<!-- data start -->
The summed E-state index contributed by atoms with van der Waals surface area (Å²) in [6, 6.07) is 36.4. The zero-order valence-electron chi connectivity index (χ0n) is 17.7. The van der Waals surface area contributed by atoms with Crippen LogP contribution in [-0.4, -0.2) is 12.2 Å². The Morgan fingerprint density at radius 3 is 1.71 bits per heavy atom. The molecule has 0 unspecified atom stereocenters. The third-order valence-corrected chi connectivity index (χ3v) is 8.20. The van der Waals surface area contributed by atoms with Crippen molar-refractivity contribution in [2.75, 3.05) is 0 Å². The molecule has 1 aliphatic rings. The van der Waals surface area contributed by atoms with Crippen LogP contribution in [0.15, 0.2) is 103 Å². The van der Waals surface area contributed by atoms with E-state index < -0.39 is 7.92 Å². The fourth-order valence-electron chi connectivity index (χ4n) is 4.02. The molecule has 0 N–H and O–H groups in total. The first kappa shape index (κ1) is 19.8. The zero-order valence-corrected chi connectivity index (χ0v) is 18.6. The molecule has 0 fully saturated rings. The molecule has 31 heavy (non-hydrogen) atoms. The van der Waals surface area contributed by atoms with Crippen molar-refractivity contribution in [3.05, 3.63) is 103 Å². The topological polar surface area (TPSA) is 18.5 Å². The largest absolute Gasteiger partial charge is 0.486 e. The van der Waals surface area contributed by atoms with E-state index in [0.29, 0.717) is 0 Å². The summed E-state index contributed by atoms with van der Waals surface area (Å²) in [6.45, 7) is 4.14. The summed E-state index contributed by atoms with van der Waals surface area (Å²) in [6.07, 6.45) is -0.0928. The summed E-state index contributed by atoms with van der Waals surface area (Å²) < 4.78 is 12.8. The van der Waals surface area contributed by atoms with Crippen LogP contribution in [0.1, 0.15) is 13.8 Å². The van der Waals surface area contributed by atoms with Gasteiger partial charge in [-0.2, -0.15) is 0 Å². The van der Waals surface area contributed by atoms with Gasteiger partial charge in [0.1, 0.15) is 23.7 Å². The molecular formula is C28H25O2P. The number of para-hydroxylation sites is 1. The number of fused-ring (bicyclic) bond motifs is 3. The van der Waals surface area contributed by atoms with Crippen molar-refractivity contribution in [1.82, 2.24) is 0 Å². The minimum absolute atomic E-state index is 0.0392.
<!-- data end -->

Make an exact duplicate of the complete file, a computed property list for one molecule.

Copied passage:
The summed E-state index contributed by atoms with van der Waals surface area (Å²) in [6, 6.07) is 36.4. The zero-order valence-electron chi connectivity index (χ0n) is 17.7. The van der Waals surface area contributed by atoms with Crippen LogP contribution in [-0.4, -0.2) is 12.2 Å². The Morgan fingerprint density at radius 3 is 1.71 bits per heavy atom. The molecule has 0 unspecified atom stereocenters. The third-order valence-corrected chi connectivity index (χ3v) is 8.20. The van der Waals surface area contributed by atoms with Crippen molar-refractivity contribution in [2.75, 3.05) is 0 Å². The molecule has 1 aliphatic rings. The van der Waals surface area contributed by atoms with Crippen LogP contribution in [0.15, 0.2) is 103 Å². The van der Waals surface area contributed by atoms with E-state index < -0.39 is 7.92 Å². The fourth-order valence-electron chi connectivity index (χ4n) is 4.02. The molecule has 0 N–H and O–H groups in total. The first kappa shape index (κ1) is 19.8. The zero-order valence-corrected chi connectivity index (χ0v) is 18.6. The molecule has 0 fully saturated rings. The molecule has 31 heavy (non-hydrogen) atoms. The van der Waals surface area contributed by atoms with Crippen molar-refractivity contribution in [3.05, 3.63) is 103 Å². The topological polar surface area (TPSA) is 18.5 Å². The largest absolute Gasteiger partial charge is 0.486 e. The van der Waals surface area contributed by atoms with E-state index in [0.29, 0.717) is 0 Å². The summed E-state index contributed by atoms with van der Waals surface area (Å²) in [6.45, 7) is 4.14. The summed E-state index contributed by atoms with van der Waals surface area (Å²) in [6.07, 6.45) is -0.0928. The summed E-state index contributed by atoms with van der Waals surface area (Å²) < 4.78 is 12.8. The van der Waals surface area contributed by atoms with Crippen LogP contribution in [0.1, 0.15) is 13.8 Å². The van der Waals surface area contributed by atoms with Gasteiger partial charge in [-0.2, -0.15) is 0 Å². The van der Waals surface area contributed by atoms with Gasteiger partial charge in [0.1, 0.15) is 23.7 Å². The molecular formula is C28H25O2P. The number of para-hydroxylation sites is 1. The number of fused-ring (bicyclic) bond motifs is 3. The van der Waals surface area contributed by atoms with Crippen molar-refractivity contribution in [1.82, 2.24) is 0 Å². The minimum absolute atomic E-state index is 0.0392.